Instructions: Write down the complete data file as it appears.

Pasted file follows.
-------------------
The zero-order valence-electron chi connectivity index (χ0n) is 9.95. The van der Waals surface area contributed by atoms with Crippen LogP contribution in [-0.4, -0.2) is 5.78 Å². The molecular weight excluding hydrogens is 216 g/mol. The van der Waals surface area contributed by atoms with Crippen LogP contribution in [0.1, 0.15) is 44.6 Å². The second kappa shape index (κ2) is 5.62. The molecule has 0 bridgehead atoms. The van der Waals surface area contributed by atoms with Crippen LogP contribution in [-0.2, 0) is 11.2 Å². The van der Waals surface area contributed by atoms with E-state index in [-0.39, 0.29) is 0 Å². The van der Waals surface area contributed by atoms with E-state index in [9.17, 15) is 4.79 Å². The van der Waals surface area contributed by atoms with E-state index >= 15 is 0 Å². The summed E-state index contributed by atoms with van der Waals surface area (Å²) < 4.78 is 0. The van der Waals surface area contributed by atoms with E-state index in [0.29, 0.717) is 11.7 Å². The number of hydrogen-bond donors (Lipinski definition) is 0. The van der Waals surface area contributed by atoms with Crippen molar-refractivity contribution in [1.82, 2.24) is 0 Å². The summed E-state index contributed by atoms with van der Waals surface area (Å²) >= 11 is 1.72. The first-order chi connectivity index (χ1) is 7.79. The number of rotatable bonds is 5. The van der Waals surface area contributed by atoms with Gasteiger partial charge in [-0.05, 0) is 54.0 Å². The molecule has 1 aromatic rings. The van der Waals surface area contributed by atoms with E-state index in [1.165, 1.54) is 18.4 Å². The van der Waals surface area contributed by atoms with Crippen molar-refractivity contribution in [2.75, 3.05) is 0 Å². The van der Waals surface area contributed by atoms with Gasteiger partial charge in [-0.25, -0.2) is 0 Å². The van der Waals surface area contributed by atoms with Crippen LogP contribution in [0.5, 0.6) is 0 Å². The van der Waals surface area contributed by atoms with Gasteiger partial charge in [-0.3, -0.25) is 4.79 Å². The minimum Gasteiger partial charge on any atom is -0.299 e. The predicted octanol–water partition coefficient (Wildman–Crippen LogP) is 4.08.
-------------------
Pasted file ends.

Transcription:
The zero-order valence-electron chi connectivity index (χ0n) is 9.95. The van der Waals surface area contributed by atoms with Crippen LogP contribution in [-0.4, -0.2) is 5.78 Å². The molecular weight excluding hydrogens is 216 g/mol. The van der Waals surface area contributed by atoms with Crippen LogP contribution in [0.1, 0.15) is 44.6 Å². The second kappa shape index (κ2) is 5.62. The molecule has 0 bridgehead atoms. The van der Waals surface area contributed by atoms with Crippen LogP contribution in [-0.2, 0) is 11.2 Å². The van der Waals surface area contributed by atoms with E-state index in [-0.39, 0.29) is 0 Å². The van der Waals surface area contributed by atoms with E-state index in [9.17, 15) is 4.79 Å². The van der Waals surface area contributed by atoms with E-state index >= 15 is 0 Å². The summed E-state index contributed by atoms with van der Waals surface area (Å²) < 4.78 is 0. The van der Waals surface area contributed by atoms with E-state index in [0.29, 0.717) is 11.7 Å². The number of hydrogen-bond donors (Lipinski definition) is 0. The van der Waals surface area contributed by atoms with Crippen molar-refractivity contribution in [1.82, 2.24) is 0 Å². The summed E-state index contributed by atoms with van der Waals surface area (Å²) >= 11 is 1.72. The first-order chi connectivity index (χ1) is 7.79. The number of rotatable bonds is 5. The van der Waals surface area contributed by atoms with Gasteiger partial charge in [-0.05, 0) is 54.0 Å². The molecule has 1 aromatic rings. The van der Waals surface area contributed by atoms with E-state index in [1.165, 1.54) is 18.4 Å². The van der Waals surface area contributed by atoms with Crippen molar-refractivity contribution in [2.75, 3.05) is 0 Å². The van der Waals surface area contributed by atoms with Gasteiger partial charge in [-0.25, -0.2) is 0 Å². The van der Waals surface area contributed by atoms with Crippen LogP contribution in [0.5, 0.6) is 0 Å². The van der Waals surface area contributed by atoms with Gasteiger partial charge in [-0.3, -0.25) is 4.79 Å². The minimum Gasteiger partial charge on any atom is -0.299 e. The predicted octanol–water partition coefficient (Wildman–Crippen LogP) is 4.08.